Here are a few things you can do to help increase your metabolic rate:
- Strength train
- Eat your biggest meal earlier in the day, and then taper off to a small meal in the evening. Eat often: Small, frequent healthy snacks keep metabolism on track. Skipping meals or starvation diets only suppress metabolism. Metabolism jumps slightly after eating because of the thermic effect of food, which keeps your metabolic “fires burning”.
- High intensity interval training
- Strive for 7-8 hours of sleep each night.
- When you must sit, do it on a therapy ball or stand if possible. Clerical workers can expend more energy by ditching the office chair for a therapy ball or standing (Beers et al. 2008).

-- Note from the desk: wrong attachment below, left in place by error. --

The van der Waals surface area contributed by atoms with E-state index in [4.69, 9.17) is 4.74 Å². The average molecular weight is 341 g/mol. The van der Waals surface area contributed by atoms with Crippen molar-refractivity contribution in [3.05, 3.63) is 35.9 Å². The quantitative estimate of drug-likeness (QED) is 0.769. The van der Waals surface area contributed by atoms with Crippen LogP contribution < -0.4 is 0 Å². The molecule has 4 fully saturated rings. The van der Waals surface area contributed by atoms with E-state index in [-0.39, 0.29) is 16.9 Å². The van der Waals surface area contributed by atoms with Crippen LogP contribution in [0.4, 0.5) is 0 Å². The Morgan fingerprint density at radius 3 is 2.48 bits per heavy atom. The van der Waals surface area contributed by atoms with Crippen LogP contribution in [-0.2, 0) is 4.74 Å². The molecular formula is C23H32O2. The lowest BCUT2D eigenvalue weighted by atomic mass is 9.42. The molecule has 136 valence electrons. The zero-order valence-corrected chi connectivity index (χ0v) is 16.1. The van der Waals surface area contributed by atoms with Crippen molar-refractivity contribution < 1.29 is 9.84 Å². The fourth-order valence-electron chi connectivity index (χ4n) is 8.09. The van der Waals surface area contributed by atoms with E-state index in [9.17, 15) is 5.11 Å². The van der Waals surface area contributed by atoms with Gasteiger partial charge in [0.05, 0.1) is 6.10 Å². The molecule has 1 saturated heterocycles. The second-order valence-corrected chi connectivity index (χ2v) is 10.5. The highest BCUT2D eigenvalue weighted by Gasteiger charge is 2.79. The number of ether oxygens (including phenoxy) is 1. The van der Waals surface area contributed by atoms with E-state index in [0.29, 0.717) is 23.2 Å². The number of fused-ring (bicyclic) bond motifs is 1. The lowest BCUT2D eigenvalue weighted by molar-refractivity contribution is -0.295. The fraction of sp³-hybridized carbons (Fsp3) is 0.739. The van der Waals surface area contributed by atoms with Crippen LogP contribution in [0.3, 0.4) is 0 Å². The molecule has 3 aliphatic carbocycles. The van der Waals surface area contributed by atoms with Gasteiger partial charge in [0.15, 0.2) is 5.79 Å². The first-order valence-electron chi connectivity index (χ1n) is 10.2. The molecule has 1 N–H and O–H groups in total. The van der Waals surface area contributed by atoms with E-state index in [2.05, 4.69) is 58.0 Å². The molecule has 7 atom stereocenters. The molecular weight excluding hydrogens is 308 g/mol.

- Caffeine, capsaicin, and green, white and oolong teas may increase energy expenditure 4%-5% (Hursel & Westerterp-Plantenga 2010). Green tea has been shown to promote dose-dependent weight loss and weight maintenance, especially if combined with caffeine (Hursel et al. 2011). Try a catechin-caffeine combo: Caffeine stimulates thermogenesis via the sympathetic nervous system. Green tea contains both catechins and caffeine. This dynamic duo causes a dose-dependent increase in energy expenditure, particularly in some ethnic groups. (Hursel & Westerterp-Plantenga 2010). Capsaicin puts the hot in chili peppers and boosts thermogenesis via catecholamines. Significant increases in metabolism have been reported in Asian populations consuming this hot commodity, but results are mixed in other ethnic groups (Hursel & Westerterp-Plantenga 2010).
- Stay well hydrated, drinking at least 8 glasses of water per day. Check out our article on the many benefits of incorporating more water into your everyday routine.